Nigerian consumers not disqualified from getting SIM cards ─NCC

*The Nigerian Communications Commission clarifies its draft regulatory proposal on registration of Subscriber Identity Module (SIM) cards is intended to guarantee increased monitoring of children, and shield the minors from undue liabilities in line with NCC’s Child Online Protection drive

Isola Moses | ConsumerConnect

The Nigerian Communications Commission (NCC) has clarified that a recent report in a section of the media, alleging that the country’s telecoms regulatory Commission is developing a regulation to disqualify Nigerians below 18 years of age from getting Subscriber Identity Module (SIM) cards is misleading.

Dr. Ikechukwu Adinde, Director of Public Affairs at NCC, in a statement issued evening Wednesday, October 6, 2021, said that the Commission considered it necessary to set the record straight for the purpose of serving existing and potential telecoms subscribers, investors, and other stakeholders in the industry accurate information for making informed decisions.

Telecoms subscribers

The NCC Director of Public Affairs stated: “In accordance with Sections 70 and 71 of the Nigerian Communications Act (NCA) 2003 and the Commission’s consultative engagement process, which define its rule-making process, the public inquiry was held for all relevant stakeholders to provide input on the draft regulatory instrument.

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“The age of 18 years for SIM acquisition proposed in the draft regulation is contingent on the constitutional provision, which makes 18 years the age of consent in Nigeria.”

Dr. Adinde also noted that SIM acquisition is a contract between telecoms service providers and their subscribers.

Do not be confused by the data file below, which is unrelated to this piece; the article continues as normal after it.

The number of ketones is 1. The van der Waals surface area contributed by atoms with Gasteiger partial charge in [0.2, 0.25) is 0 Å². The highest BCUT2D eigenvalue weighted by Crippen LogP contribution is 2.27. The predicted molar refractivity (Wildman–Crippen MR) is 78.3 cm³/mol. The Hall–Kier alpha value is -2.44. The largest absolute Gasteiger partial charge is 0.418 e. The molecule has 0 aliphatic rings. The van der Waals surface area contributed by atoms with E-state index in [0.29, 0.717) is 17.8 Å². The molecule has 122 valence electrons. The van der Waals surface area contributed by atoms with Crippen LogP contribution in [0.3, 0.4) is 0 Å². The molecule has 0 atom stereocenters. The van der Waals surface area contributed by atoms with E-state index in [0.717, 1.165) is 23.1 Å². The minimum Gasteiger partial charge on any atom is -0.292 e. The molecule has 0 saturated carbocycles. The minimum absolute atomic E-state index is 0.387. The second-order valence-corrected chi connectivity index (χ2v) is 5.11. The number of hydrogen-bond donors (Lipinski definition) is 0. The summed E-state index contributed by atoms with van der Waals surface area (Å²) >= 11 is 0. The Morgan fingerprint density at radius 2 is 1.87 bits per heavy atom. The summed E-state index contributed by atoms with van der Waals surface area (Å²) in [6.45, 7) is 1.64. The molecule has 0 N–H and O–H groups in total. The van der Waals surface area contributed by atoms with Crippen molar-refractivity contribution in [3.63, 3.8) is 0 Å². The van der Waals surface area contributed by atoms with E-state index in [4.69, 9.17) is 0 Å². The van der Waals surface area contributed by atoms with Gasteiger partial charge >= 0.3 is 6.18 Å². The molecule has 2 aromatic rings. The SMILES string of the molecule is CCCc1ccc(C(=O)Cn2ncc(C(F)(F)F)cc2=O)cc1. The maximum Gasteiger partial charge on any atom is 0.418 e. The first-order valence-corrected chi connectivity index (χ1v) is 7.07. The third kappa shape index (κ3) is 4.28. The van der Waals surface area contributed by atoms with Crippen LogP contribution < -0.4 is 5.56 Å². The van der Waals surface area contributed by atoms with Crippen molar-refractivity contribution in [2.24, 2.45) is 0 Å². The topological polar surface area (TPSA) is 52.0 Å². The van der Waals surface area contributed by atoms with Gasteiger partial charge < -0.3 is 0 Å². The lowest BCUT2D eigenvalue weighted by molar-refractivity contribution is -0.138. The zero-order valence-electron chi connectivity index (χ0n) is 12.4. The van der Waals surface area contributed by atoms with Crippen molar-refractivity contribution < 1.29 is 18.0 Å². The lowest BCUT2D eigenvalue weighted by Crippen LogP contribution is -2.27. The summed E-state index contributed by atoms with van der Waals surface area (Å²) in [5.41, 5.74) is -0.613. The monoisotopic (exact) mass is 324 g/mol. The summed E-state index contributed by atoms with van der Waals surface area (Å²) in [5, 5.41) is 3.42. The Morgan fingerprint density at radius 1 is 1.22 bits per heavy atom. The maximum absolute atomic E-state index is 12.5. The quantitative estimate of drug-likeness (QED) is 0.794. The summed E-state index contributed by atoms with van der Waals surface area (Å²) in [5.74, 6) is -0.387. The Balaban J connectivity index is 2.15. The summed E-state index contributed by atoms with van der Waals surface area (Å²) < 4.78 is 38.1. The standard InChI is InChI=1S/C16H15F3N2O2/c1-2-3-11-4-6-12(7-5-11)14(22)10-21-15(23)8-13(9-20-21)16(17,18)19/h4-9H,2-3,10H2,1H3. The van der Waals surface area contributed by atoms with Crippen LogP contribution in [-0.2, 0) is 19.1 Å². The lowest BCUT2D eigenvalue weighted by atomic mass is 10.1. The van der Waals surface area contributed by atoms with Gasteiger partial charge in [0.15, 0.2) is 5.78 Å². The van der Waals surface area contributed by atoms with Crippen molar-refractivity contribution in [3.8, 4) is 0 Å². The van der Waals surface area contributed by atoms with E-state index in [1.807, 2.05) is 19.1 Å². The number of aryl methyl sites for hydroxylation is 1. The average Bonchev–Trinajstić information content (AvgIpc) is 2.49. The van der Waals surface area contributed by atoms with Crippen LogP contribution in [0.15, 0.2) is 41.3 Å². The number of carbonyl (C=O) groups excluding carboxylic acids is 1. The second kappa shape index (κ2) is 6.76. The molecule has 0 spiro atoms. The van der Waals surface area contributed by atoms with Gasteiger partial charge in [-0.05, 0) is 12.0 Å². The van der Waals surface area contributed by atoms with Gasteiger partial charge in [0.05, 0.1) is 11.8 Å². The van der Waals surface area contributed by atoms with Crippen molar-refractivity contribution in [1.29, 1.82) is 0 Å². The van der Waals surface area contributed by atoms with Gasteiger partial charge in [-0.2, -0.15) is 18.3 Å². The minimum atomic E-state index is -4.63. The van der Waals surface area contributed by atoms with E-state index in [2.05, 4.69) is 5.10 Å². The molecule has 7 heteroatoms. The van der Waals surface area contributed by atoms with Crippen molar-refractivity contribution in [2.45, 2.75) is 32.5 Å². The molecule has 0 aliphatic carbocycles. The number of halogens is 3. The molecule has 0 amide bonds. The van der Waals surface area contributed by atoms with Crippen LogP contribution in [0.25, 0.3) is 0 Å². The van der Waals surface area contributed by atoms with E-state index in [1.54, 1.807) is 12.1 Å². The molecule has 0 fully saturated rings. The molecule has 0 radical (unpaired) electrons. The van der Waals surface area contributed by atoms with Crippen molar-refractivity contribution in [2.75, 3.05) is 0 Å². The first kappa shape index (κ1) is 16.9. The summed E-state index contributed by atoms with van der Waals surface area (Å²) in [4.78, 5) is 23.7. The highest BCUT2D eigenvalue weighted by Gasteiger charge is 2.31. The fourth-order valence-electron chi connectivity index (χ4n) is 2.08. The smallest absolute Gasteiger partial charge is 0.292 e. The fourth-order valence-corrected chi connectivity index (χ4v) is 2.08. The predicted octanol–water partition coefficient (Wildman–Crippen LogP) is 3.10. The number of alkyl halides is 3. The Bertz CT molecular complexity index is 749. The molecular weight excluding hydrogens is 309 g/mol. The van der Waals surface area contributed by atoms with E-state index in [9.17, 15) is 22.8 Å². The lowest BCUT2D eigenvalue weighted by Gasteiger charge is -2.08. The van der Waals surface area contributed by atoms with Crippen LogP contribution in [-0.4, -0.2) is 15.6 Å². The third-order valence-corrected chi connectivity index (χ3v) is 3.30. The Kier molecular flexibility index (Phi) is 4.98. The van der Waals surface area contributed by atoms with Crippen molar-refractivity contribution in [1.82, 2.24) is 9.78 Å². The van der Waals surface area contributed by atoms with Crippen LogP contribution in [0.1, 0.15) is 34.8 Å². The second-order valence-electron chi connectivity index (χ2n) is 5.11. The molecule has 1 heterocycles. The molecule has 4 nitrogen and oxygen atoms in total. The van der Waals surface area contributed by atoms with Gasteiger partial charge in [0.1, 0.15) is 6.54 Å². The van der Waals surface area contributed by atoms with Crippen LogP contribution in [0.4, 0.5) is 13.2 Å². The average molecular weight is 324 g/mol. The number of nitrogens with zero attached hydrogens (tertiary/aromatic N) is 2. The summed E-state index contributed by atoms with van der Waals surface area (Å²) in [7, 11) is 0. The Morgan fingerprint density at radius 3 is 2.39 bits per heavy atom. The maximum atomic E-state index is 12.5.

According to him, this agreement between the two parties requires the subscriber to have proper legal status, be of matured mind and rational enough to bear certain responsibilities, obligations and liabilities imposed by a contract.

The Commission further said: “The proposal is, therefore, to protect minors.

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“Parents and guardians can acquire SIMs in their names on behalf of their children and wards, in which case they assume whatever responsibilities or liabilities arise from the usage of such SIMs, a measure expected to also strengthen national security.

“While the Commission is progressively pursuing digital inclusion for all, the draft proposal is intended to guarantee increased monitoring of children, and shield the minors from undue liabilities in line with NCC’s Child Online Protection drive.”

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The statement also said: “However, the consultative engagement process is still ongoing, as the Commission is reviewing all inputs from relevant stakeholders in this regard, and will consider and deliberate on all comments before issuing a final regulatory instrument.”

The NCC urged media stakeholders to always fact-check their stories pertaining to telecoms regulatory issues, and seek necessary clarifications for informed and accurate reportage as the Commission runs an open-house system, Adinde stated.

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